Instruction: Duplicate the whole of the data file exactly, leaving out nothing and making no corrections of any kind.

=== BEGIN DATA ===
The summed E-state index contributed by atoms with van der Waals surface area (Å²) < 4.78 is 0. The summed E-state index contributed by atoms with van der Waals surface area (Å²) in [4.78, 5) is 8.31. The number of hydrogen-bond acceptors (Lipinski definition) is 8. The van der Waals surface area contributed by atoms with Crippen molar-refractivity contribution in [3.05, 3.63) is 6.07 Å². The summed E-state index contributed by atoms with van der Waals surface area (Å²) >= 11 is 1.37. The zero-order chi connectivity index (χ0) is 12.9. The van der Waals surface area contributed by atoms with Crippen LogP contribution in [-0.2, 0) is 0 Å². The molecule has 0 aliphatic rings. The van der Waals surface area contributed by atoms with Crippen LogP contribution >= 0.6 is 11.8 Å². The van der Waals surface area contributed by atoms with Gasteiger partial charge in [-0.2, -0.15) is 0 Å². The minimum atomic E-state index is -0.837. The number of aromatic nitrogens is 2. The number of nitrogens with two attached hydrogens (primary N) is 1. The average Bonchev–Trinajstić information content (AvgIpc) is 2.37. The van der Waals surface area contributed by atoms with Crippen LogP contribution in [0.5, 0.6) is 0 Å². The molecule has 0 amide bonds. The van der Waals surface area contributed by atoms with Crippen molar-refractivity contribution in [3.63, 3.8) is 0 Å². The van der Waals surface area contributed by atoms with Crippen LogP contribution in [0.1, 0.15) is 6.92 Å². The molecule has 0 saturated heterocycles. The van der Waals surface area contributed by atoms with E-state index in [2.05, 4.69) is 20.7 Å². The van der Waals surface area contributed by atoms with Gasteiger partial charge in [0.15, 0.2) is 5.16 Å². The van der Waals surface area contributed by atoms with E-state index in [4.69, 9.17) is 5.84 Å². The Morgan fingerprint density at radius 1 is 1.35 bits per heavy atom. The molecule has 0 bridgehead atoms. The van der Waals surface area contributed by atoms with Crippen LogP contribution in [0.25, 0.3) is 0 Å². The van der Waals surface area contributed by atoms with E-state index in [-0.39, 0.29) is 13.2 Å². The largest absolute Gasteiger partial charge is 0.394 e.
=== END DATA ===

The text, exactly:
The summed E-state index contributed by atoms with van der Waals surface area (Å²) < 4.78 is 0. The summed E-state index contributed by atoms with van der Waals surface area (Å²) in [4.78, 5) is 8.31. The number of hydrogen-bond acceptors (Lipinski definition) is 8. The van der Waals surface area contributed by atoms with Crippen molar-refractivity contribution in [3.05, 3.63) is 6.07 Å². The summed E-state index contributed by atoms with van der Waals surface area (Å²) >= 11 is 1.37. The zero-order chi connectivity index (χ0) is 12.9. The van der Waals surface area contributed by atoms with Crippen LogP contribution in [-0.2, 0) is 0 Å². The molecule has 0 aliphatic rings. The van der Waals surface area contributed by atoms with Crippen LogP contribution >= 0.6 is 11.8 Å². The van der Waals surface area contributed by atoms with Gasteiger partial charge in [-0.2, -0.15) is 0 Å². The minimum atomic E-state index is -0.837. The number of aromatic nitrogens is 2. The number of nitrogens with two attached hydrogens (primary N) is 1. The average Bonchev–Trinajstić information content (AvgIpc) is 2.37. The van der Waals surface area contributed by atoms with Crippen LogP contribution in [0.5, 0.6) is 0 Å². The molecule has 0 amide bonds. The van der Waals surface area contributed by atoms with Crippen molar-refractivity contribution in [3.63, 3.8) is 0 Å². The van der Waals surface area contributed by atoms with Crippen LogP contribution in [0.1, 0.15) is 6.92 Å². The molecule has 0 saturated heterocycles. The van der Waals surface area contributed by atoms with E-state index in [2.05, 4.69) is 20.7 Å². The van der Waals surface area contributed by atoms with Gasteiger partial charge in [0.15, 0.2) is 5.16 Å². The van der Waals surface area contributed by atoms with E-state index in [4.69, 9.17) is 5.84 Å². The Morgan fingerprint density at radius 1 is 1.35 bits per heavy atom. The molecule has 0 bridgehead atoms. The van der Waals surface area contributed by atoms with Crippen LogP contribution in [0.25, 0.3) is 0 Å². The van der Waals surface area contributed by atoms with E-state index in [-0.39, 0.29) is 13.2 Å². The largest absolute Gasteiger partial charge is 0.394 e.